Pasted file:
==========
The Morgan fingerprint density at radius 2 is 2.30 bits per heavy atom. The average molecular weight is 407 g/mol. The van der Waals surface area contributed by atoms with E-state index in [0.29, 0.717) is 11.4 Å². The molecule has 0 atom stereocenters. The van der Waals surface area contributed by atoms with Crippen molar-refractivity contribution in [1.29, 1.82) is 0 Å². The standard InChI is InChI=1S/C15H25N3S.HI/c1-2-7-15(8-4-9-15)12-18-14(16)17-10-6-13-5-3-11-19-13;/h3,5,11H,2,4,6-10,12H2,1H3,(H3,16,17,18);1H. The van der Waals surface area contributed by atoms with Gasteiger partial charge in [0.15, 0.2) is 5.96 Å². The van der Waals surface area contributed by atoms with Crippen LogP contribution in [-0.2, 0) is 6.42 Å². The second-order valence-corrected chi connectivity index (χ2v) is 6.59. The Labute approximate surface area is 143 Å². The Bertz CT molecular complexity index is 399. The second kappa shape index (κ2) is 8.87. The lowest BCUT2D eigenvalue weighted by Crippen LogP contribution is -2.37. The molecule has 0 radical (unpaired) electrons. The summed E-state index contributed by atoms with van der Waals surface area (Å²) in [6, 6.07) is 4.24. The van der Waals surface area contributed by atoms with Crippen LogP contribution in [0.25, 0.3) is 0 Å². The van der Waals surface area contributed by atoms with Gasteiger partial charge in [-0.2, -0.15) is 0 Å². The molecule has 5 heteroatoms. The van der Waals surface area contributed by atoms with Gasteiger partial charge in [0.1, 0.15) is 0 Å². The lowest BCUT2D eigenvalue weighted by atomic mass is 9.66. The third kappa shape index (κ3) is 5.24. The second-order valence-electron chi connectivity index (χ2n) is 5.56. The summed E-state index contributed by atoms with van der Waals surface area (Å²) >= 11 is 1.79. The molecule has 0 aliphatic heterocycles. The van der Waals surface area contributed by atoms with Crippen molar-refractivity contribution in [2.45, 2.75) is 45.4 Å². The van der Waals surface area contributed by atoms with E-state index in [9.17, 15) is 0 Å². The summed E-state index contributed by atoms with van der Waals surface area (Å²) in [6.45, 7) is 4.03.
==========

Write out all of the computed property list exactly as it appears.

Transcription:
The Morgan fingerprint density at radius 2 is 2.30 bits per heavy atom. The average molecular weight is 407 g/mol. The van der Waals surface area contributed by atoms with E-state index in [0.29, 0.717) is 11.4 Å². The molecule has 0 atom stereocenters. The van der Waals surface area contributed by atoms with Crippen molar-refractivity contribution in [1.29, 1.82) is 0 Å². The standard InChI is InChI=1S/C15H25N3S.HI/c1-2-7-15(8-4-9-15)12-18-14(16)17-10-6-13-5-3-11-19-13;/h3,5,11H,2,4,6-10,12H2,1H3,(H3,16,17,18);1H. The van der Waals surface area contributed by atoms with Gasteiger partial charge in [0.15, 0.2) is 5.96 Å². The van der Waals surface area contributed by atoms with Crippen LogP contribution in [-0.2, 0) is 6.42 Å². The second-order valence-corrected chi connectivity index (χ2v) is 6.59. The Labute approximate surface area is 143 Å². The Bertz CT molecular complexity index is 399. The second kappa shape index (κ2) is 8.87. The lowest BCUT2D eigenvalue weighted by Crippen LogP contribution is -2.37. The molecule has 0 radical (unpaired) electrons. The summed E-state index contributed by atoms with van der Waals surface area (Å²) in [6, 6.07) is 4.24. The van der Waals surface area contributed by atoms with Crippen LogP contribution in [0.25, 0.3) is 0 Å². The van der Waals surface area contributed by atoms with Gasteiger partial charge in [-0.2, -0.15) is 0 Å². The molecule has 5 heteroatoms. The van der Waals surface area contributed by atoms with Gasteiger partial charge in [0.1, 0.15) is 0 Å². The lowest BCUT2D eigenvalue weighted by atomic mass is 9.66. The third kappa shape index (κ3) is 5.24. The second-order valence-electron chi connectivity index (χ2n) is 5.56. The summed E-state index contributed by atoms with van der Waals surface area (Å²) >= 11 is 1.79. The molecule has 0 aliphatic heterocycles. The van der Waals surface area contributed by atoms with Crippen molar-refractivity contribution in [2.45, 2.75) is 45.4 Å². The van der Waals surface area contributed by atoms with E-state index in [9.17, 15) is 0 Å². The summed E-state index contributed by atoms with van der Waals surface area (Å²) in [6.45, 7) is 4.03.